Spent rockets are dangerous space trash, but they could be the future of living and working in orbit.
IN EARLY OCTOBER, a dead Soviet satellite and the abandoned upper stage of a Chinese rocket narrowly avoided a collision in low Earth orbit. If the objects had crashed, the impact would have blown them to bits and created thousands of new pieces of dangerous space debris. Only a few days prior, the European Space Agency had published its annual space environment report, which highlighted abandoned rocket bodies as one of the biggest threats to spacecraft. The best way to mitigate this risk is for launch providers to deorbit their rockets after they’ve delivered their payload. But if you ask Jeffrey Manber, that’s a waste of a perfectly good giant metal tube.
Manber is the CEO of Nanoracks, a space logistics company best known for hosting private payloads on the International Space Station, and for the past few years he has been working on a plan to turn the upper stages of spent rockets into miniature space stations. It’s not a new idea, but Manber feels its time has come. “NASA has looked at the idea of refurbishing fuel tanks several times,” he says. “But it was always abandoned, usually because the technology wasn’t there.” All of NASA’s previous plans depended on astronauts doing a lot of the manufacturing and assembly work, which made the projects expensive, slow, and hazardous. Manber’s vision is to create an extraterrestrial chop shop where astronauts are replaced by autonomous robots that cut, bend, and weld the bodies of spent rockets until they’re fit to be used as laboratories, fuel depots, or warehouses.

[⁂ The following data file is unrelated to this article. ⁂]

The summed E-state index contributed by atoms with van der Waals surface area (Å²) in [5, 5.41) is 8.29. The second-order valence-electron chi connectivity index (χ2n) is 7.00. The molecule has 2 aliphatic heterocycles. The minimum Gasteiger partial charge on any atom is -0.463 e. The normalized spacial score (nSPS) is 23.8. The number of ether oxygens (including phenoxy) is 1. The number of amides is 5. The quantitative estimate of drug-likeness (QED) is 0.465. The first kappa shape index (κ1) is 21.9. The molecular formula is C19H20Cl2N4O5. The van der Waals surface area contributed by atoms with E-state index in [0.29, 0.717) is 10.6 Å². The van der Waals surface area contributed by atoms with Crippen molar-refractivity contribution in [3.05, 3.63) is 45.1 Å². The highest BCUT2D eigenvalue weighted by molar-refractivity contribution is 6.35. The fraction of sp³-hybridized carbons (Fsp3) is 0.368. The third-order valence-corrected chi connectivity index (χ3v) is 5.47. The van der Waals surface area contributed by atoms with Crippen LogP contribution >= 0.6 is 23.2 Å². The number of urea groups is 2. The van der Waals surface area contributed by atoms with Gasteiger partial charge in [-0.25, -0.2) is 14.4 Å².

The Nanoracks program, known as Outpost, will modify rockets after they’re done with their mission to give them a second life. The first Outposts will be uncrewed stations made from the upper stages of new rockets, but Manber says it’s possible that future stations could host people or be built from rocket stages already in orbit. In the beginning, Nanoracks won’t use the interior of the rocket and will mount experiment payloads, power supply modules, and small propulsion units to the outside of the fuselage. Once company engineers have that figured out, they can focus on developing the inside of the rocket as a pressurized laboratory.